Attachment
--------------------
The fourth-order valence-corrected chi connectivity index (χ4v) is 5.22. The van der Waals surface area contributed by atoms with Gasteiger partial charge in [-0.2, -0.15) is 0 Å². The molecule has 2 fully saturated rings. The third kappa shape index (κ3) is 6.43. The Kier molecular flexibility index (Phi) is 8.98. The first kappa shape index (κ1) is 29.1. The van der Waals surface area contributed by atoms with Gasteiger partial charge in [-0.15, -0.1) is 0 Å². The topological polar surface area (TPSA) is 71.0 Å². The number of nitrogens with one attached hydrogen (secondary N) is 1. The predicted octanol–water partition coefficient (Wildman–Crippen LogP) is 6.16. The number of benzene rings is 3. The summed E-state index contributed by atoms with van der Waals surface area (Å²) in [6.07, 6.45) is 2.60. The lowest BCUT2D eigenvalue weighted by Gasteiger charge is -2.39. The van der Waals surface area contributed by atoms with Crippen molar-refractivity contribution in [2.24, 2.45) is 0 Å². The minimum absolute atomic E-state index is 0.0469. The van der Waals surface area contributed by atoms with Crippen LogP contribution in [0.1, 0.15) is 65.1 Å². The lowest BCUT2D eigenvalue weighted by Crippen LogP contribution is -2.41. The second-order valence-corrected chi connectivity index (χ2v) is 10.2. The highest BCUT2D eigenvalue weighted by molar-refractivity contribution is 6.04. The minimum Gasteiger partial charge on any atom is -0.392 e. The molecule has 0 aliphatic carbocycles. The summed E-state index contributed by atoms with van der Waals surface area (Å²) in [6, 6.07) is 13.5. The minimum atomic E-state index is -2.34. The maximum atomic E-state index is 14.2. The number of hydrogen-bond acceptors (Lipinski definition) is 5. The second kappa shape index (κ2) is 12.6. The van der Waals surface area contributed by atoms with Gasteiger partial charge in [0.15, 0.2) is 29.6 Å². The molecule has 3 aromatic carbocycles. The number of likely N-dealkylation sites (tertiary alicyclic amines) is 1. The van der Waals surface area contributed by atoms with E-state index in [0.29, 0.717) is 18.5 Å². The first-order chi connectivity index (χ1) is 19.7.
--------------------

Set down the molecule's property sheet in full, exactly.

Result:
The fourth-order valence-corrected chi connectivity index (χ4v) is 5.22. The van der Waals surface area contributed by atoms with Gasteiger partial charge in [-0.2, -0.15) is 0 Å². The molecule has 2 fully saturated rings. The third kappa shape index (κ3) is 6.43. The Kier molecular flexibility index (Phi) is 8.98. The first kappa shape index (κ1) is 29.1. The van der Waals surface area contributed by atoms with Gasteiger partial charge in [-0.15, -0.1) is 0 Å². The topological polar surface area (TPSA) is 71.0 Å². The number of nitrogens with one attached hydrogen (secondary N) is 1. The predicted octanol–water partition coefficient (Wildman–Crippen LogP) is 6.16. The number of benzene rings is 3. The summed E-state index contributed by atoms with van der Waals surface area (Å²) in [6.07, 6.45) is 2.60. The lowest BCUT2D eigenvalue weighted by Gasteiger charge is -2.39. The van der Waals surface area contributed by atoms with Crippen molar-refractivity contribution in [2.24, 2.45) is 0 Å². The minimum absolute atomic E-state index is 0.0469. The van der Waals surface area contributed by atoms with Crippen LogP contribution in [0.1, 0.15) is 65.1 Å². The lowest BCUT2D eigenvalue weighted by Crippen LogP contribution is -2.41. The second-order valence-corrected chi connectivity index (χ2v) is 10.2. The highest BCUT2D eigenvalue weighted by molar-refractivity contribution is 6.04. The minimum Gasteiger partial charge on any atom is -0.392 e. The molecule has 0 aliphatic carbocycles. The summed E-state index contributed by atoms with van der Waals surface area (Å²) in [6, 6.07) is 13.5. The minimum atomic E-state index is -2.34. The maximum atomic E-state index is 14.2. The number of hydrogen-bond acceptors (Lipinski definition) is 5. The second kappa shape index (κ2) is 12.6. The van der Waals surface area contributed by atoms with Gasteiger partial charge in [0.15, 0.2) is 29.6 Å². The molecule has 3 aromatic carbocycles. The number of likely N-dealkylation sites (tertiary alicyclic amines) is 1. The van der Waals surface area contributed by atoms with E-state index in [0.29, 0.717) is 18.5 Å². The first-order chi connectivity index (χ1) is 19.7.